Award-winning film on national economist screens Wednesday
By Janel Shoun-Smith on 2/23/2014
Inequality For All
HumanDocs Film Series
Wednesday, Feb. 26
8:30 p.m., Shamblin Theatre
Free and open to the public.
The February edition of the HumanDocs Film Series will feature "Inequality For All," an engaging look at the steady growth in income inequality in the United States. Featuring the expertise and good-natured sense of humor of economist Robert Reich, Bill Clinton's Secretary of Labor, "Inequality for All" explores the perils of an economy that continues to channel wealth upward, threatening prosperity for all of us. "Inequality For All" won the special jury prize at the 2013 Sundance Film Festival. The film will be followed by panel discussion featuring local experts.
The HumanDocs Film Series is presented in partnership with the Nashville Film Festival and Nashville Public Television. For more information on this event, contact Ted Park at firstname.lastname@example.org or at 615.966.6616.
About Robert Reich
Reich, the central figure of the film, is Chancellor’s Professor of Public Policy at the University of California at Berkeley, and was Secretary of Labor in the Clinton administration. Time Magazine named him one of the ten most effective cabinet secretaries of the twentieth century. He has written thirteen books, including the best-sellers “Aftershock” and “The Work of Nations.” His latest, “Beyond Outrage,” is now out in paperback. He is also a founding editor of the American Prospect magazine and chairman of Common Cause.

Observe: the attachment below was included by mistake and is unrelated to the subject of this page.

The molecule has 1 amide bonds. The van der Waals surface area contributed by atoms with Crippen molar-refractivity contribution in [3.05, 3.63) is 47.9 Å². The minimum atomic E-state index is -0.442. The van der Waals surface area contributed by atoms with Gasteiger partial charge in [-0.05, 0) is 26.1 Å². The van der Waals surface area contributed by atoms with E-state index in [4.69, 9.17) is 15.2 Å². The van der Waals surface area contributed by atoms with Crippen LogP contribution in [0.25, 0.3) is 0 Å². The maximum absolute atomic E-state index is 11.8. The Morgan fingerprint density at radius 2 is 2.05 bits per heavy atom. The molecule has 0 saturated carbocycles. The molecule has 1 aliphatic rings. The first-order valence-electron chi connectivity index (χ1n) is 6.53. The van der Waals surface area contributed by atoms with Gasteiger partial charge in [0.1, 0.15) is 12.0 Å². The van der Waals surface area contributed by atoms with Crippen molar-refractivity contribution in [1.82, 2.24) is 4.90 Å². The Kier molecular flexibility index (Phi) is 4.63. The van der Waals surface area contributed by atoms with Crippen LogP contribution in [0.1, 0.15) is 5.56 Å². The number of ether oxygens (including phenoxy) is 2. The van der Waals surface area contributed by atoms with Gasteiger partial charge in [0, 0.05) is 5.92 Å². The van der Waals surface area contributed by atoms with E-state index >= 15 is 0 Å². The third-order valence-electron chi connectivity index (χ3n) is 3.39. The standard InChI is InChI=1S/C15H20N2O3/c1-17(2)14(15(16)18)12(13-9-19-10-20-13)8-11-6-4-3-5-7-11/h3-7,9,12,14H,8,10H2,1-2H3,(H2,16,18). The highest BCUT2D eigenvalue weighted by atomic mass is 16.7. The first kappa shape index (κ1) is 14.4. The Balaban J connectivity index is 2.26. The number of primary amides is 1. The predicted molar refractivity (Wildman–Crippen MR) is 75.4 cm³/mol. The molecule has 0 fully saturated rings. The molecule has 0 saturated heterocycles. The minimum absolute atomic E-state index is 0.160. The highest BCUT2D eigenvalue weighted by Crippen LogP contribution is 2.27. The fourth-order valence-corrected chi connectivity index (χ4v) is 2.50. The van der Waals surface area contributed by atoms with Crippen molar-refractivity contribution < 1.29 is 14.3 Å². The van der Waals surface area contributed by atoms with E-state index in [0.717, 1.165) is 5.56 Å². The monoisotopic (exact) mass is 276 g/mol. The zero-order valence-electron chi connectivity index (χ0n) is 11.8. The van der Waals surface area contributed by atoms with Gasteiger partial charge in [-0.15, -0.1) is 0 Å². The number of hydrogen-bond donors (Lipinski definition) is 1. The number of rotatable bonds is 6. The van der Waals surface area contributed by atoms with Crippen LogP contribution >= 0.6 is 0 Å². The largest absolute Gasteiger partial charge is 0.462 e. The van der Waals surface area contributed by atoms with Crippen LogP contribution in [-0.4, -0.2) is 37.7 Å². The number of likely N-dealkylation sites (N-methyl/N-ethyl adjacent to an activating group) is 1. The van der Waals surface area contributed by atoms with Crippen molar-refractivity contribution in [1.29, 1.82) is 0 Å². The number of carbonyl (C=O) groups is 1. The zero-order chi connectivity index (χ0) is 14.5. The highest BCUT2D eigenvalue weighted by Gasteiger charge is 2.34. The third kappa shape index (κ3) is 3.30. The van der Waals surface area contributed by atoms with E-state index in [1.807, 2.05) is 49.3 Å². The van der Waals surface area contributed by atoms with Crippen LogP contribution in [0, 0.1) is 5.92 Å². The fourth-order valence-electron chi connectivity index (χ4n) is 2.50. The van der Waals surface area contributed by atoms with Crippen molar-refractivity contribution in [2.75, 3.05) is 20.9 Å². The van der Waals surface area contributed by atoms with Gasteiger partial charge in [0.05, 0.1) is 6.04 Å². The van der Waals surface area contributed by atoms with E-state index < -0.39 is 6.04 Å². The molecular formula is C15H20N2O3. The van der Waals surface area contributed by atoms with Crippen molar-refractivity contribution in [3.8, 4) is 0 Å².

Statement by Robert Reich (from the Inequality For All website):
"We’re in the biggest economic slump since the Great Depression, and we can’t seem to get out of it. Why? Because, exactly as in the 1920s, so much of the nation’s income and wealth are going to the top, that the vast middle class doesn’t have the purchasing power to keep the economy going.
"People are stressed. They’re angry and frustrated, and the tide is only rising on that front. Their debt obligations are staggering, yet (if lucky enough to have a job), they’re working harder and longer than ever before. People need to understand what’s happening to them – because from their perspective, the picture looks pretty bleak.
"Until we can take a step back and understand the big picture, we can’t do anything to get ourselves out of this mess. Our democracy as we know it depends on it."